In direct peerings between ISPs, this is undesirable, as one of the peers could trick the other one into sending packets into a black hole (unreachable next hop) or to an unsuspecting third party who would then have to carry the traffic. Especially for black-holing, the root cause of the problem is hard to see without inspecting BGP prefixes at the receiving router of the IXP.
Therefore, an inbound route policy SHOULD be applied on IXP peerings in order to set the next hop for accepted prefixes to the BGP peer IP address (belonging to the IXP LAN) that sent the prefix (which is what "next-hop-self" would enforce on the sending side).
This policy SHOULD NOT be used on route-server peerings or on peerings where network administrators intentionally permit the other side to send third-party next hops.
This policy also SHOULD be adjusted if the best practice of Remote Triggered Black Holing (aka RTBH as described in RFC 6666 ) is implemented. In that case, network administrators would apply a well-known BGP next hop for routes they want to filter (if an Internet threat is observed from/to this route, for example). This well-known next hop will be statically routed to a null interface. In combination with a unicast RPF check, this will discard traffic from and toward this prefix. Peers can exchange information about black holes using, for example, particular BGP communities. Network administrators could propagate black-hole information to their peers using an agreed-upon BGP community: when receiving a route with that community, a configured policy could change the next hop in order to create the black hole.
Optionally, we can consider the following rules on BGP AS paths:
o Network administrators SHOULD scrub inbound communities with their number in the high-order bits, and allow only those communities that customers/peers can use as a signaling mechanism
o Networks administrators SHOULD NOT remove other communities applied on received routes (communities not removed after application of the previous statement). In particular, they SHOULD keep original communities when they apply a community. Customers might need them to communicate with upstream providers. In particular, network administrators SHOULD NOT (generally) remove the no-export community, as it is usually announced by their peer for a certain purpose.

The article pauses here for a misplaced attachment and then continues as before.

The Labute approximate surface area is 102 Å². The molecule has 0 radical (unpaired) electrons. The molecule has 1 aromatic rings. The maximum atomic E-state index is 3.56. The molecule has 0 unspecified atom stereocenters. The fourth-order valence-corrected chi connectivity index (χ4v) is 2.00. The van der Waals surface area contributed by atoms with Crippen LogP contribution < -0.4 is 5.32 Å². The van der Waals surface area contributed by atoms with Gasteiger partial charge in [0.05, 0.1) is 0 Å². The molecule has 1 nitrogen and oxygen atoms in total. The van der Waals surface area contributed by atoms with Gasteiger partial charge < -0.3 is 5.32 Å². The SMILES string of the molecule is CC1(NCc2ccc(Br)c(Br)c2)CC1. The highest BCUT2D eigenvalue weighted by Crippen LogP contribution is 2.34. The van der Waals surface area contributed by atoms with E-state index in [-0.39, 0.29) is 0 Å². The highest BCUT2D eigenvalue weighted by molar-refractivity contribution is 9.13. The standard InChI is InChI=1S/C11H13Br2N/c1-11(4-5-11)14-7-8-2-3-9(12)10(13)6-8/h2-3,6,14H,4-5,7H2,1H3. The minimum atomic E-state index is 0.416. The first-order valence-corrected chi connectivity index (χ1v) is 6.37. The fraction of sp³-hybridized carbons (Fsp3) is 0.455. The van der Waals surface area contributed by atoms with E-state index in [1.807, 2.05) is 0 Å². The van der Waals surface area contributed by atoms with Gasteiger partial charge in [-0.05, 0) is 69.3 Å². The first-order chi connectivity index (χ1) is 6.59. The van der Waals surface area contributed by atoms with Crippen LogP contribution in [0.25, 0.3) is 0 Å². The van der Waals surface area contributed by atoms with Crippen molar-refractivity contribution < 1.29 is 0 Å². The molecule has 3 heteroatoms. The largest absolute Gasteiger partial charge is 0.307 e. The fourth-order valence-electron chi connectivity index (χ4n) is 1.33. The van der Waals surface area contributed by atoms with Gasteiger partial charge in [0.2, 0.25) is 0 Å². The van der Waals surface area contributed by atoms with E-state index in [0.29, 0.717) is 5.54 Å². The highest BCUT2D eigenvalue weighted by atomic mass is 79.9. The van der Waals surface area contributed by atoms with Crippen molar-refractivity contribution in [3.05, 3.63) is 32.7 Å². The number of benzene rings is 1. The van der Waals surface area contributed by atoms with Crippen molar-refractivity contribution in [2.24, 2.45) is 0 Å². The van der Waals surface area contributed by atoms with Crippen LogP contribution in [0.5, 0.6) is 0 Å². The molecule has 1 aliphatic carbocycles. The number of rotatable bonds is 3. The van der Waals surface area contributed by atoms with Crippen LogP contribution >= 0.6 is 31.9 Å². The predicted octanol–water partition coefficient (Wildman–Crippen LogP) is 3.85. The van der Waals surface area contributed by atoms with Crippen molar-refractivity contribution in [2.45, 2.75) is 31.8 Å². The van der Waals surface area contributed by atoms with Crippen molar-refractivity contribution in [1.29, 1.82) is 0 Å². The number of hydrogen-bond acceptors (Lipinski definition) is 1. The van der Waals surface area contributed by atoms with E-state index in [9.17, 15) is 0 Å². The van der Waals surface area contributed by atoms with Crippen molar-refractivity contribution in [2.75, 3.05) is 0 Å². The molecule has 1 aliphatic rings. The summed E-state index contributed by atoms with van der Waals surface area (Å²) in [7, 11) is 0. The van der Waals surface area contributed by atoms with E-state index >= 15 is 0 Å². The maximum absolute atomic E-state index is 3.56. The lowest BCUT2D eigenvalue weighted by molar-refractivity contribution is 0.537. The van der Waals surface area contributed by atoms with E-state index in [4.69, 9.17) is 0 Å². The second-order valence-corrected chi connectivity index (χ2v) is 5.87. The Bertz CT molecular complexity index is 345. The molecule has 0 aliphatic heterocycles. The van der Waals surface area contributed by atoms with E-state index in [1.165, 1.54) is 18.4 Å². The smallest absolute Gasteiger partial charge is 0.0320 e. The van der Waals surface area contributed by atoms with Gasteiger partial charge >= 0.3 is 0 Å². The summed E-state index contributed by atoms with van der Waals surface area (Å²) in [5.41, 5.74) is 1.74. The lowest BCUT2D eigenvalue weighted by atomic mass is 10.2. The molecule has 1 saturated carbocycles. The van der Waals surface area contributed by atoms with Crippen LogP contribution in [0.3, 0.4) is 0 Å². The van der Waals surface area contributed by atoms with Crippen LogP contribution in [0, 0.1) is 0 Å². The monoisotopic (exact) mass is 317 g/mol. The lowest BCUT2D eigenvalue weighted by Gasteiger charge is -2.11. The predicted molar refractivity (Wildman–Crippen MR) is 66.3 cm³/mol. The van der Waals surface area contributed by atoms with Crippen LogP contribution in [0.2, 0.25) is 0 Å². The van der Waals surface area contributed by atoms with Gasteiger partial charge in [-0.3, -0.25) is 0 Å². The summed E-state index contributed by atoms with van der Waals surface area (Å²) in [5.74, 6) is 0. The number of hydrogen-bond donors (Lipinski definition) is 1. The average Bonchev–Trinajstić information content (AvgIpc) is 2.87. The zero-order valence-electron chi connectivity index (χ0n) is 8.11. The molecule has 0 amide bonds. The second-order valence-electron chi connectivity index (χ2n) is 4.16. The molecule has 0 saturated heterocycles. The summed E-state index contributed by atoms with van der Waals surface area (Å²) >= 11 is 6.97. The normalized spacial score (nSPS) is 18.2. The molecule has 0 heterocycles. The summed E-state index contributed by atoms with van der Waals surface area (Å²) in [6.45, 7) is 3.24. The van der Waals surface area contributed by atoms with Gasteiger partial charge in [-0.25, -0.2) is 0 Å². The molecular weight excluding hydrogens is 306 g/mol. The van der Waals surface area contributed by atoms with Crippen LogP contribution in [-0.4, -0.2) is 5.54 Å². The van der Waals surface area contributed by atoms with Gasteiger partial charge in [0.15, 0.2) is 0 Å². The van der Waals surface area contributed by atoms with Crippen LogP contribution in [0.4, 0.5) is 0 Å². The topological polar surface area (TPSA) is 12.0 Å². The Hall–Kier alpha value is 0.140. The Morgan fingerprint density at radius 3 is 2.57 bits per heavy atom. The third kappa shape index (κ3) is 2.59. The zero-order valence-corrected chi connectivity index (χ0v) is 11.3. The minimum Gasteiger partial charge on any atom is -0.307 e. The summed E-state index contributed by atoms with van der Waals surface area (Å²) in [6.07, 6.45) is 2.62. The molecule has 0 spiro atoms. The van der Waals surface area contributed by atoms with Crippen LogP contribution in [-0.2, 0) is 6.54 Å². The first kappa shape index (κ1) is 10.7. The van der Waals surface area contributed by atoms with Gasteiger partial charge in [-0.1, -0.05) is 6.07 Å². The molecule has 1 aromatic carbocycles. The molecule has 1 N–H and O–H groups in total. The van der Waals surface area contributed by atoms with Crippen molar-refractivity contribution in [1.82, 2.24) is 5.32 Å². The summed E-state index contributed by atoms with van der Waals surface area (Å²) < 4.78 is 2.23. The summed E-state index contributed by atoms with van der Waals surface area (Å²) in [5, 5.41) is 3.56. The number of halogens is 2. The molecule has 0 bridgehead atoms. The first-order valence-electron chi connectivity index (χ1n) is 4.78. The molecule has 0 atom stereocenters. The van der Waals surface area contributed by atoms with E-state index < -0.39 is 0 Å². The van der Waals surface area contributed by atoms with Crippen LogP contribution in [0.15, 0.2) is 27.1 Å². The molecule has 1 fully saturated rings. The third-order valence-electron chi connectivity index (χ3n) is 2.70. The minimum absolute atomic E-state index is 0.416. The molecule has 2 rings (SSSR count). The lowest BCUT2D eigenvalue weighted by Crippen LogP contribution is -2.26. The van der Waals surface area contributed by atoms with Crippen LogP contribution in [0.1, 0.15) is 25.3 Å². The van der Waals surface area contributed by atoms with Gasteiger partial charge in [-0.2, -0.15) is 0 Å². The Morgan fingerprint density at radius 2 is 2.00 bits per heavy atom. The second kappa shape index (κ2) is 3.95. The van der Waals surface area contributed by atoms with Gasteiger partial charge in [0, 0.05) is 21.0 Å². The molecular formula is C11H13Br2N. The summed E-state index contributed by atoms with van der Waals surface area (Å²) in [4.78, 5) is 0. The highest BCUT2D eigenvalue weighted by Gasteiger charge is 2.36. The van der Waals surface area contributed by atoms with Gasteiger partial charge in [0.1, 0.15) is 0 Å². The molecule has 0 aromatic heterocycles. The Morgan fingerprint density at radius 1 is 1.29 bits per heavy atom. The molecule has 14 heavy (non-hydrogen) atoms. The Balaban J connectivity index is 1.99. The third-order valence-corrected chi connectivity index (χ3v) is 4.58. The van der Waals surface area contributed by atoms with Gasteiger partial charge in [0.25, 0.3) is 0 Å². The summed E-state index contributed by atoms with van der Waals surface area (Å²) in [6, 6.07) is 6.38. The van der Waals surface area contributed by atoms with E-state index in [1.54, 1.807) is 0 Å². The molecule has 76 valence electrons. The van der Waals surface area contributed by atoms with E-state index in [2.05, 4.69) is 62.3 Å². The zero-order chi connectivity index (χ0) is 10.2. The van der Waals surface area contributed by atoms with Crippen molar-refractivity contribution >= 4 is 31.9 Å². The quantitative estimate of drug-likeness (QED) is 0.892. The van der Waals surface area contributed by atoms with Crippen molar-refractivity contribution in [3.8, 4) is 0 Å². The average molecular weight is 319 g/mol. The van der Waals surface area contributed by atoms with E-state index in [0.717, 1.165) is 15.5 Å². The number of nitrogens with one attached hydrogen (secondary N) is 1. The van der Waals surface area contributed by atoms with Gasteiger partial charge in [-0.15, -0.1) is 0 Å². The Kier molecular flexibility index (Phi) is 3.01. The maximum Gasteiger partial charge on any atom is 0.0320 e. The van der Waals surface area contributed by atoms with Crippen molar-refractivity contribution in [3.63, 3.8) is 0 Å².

This document is entirely about BGP operational security. It depicts best practices that one should adopt to secure BGP infrastructure: protecting BGP router and BGP sessions, adopting consistent BGP prefix and AS path filters, and configuring other options to secure the BGP network.
This document does not aim to describe existing BGP implementations, their potential vulnerabilities, or ways they handle errors. It does not detail how protection could be enforced against attack techniques using crafted packets.
 Jethanandani, M., Patel, K., and L. Zheng, "Analysis of BGP, LDP, PCEP, and MSDP Issues According to the Keying and Authentication for Routing Protocols (KARP) Design Guide", RFC 6952, May 2013, <http://www.rfc-editor.org/info/rfc6952>.
An IXP in the RIPE region is allocated an IPv4 /22 prefix by RIPE NCC (X.Y.0.0/22 in this example) and uses a /23 of this /22 for the IXP LAN (let say X.Y.0.0/23). This IXP LAN prefix is the one used by IXP members to configure EBGP peerings. The IXP could also be allocated an AS number (AS64496 in our example).
Any IXP member SHOULD make sure it filters prefixes more specific than X.Y.0.0/23 from all its EBGP peers. If it received X.Y.0.0/24 or X.Y.1.0/24 this could seriously impact its routing.
The IXP SHOULD originate X.Y.0.0/22 and advertise it to its members through an EBGP peering (most likely from its BGP route servers, configured with AS64496).
The IXP members SHOULD accept the IXP prefix only if it passes the IRR generated filters (see Section 188.8.131.52.1)
IXP members SHOULD then advertise X.Y.0.0/22 prefix to their downstreams. This announce would pass IRR based filters as it is originated by the IXP.
The authors would like to thank the following people for their comments and support: Marc Blanchet, Ron Bonica, Randy Bush, David Freedman, Wesley George, Daniel Ginsburg, David Groves, Mike Hugues, Joel Jaeggli, Tim Kleefass, Warren Kumari, Jacques Latour, Lionel Morand, Jerome Nicolle, Hagen Paul Pfeifer, Thomas Pinaud, Carlos Pignataro, Jean Rebiffe, Donald Smith, Kotikalapudi Sriram, Matjaz Straus, Tony Tauber, Gunter Van de Velde, Sebastian Wiesinger, and Matsuzaki Yoshinobu.
The authors would like to thank once again Gunter Van de Velde for presenting the document at several IETF meetings in various working groups, indeed helping dissemination of this document and gathering of precious feedback.
Durand, et al. Best Current Practice [Page 25]
RFC 7454 BGP OPSEC February 2015
Jerome Durand Cisco Systems, Inc. 11 rue Camille Desmoulins Issy-les-Moulineaux 92782 CEDEX France
Ivan Pepelnjak NIL Data Communications Tivolska 48 Ljubljana 1000 Slovenia
Gert Doering SpaceNet AG Joseph-Dollinger-Bogen 14 Muenchen D-80807 Germany